Democracy cannot really function if it is not liberal. Interview with Cas Mudde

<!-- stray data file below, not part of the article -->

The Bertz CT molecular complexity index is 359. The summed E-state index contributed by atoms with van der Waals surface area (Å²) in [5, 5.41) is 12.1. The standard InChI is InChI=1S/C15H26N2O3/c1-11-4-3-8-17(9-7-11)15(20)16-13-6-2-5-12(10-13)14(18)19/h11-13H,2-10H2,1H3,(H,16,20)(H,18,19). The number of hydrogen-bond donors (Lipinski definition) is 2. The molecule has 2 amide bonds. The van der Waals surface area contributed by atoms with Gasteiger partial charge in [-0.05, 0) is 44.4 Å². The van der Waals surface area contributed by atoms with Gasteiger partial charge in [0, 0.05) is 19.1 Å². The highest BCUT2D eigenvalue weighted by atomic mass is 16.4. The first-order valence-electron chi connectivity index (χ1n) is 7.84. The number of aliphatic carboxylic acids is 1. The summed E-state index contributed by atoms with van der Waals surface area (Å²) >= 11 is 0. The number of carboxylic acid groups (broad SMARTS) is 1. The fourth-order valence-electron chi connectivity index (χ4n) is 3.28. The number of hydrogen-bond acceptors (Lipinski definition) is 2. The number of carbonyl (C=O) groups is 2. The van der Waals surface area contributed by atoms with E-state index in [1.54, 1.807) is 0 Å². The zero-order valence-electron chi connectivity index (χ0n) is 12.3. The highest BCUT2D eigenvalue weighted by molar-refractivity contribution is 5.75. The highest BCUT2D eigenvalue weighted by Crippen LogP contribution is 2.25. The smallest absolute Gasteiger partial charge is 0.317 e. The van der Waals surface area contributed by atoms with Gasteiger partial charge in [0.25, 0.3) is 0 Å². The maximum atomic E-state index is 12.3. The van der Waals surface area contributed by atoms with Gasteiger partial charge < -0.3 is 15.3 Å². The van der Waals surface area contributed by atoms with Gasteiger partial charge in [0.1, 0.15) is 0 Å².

Among the challengers to liberal democracy in Europe, we can count populists, autocrats, and the increasingly often mentioned illiberals. But who are they and what is illiberalism? How does it relate to populism? Can illiberals be democrats at all? What are the policy implications of having illiberal politicians, especially of the radical right, in power in the EU? This interview explores these questions with Professor Cas Mudde. It covers various issues at the intersection of academic and policy research on populism, illiberalism, democracy, and the radical right. It discusses whether the growing body of literature on illiberalism addresses something that is fundamentally new on the global political agenda, how this literature relates to academic research on populism, and if illiberalism and democracy are reconcilable against the backdrop of a global trend of autocratization, which many scholars of democracy have noted, and which is often attributed to illiberal and populist leaders. Furthermore, the conversation sets out to understand how the recent election outcomes in Slovakia and Poland fit into the aforementioned trend and also predict what is in store for European democracies in the near future as illiberal actors of the radical right are readying themselves for the next European parliamentary elections in June 2024.

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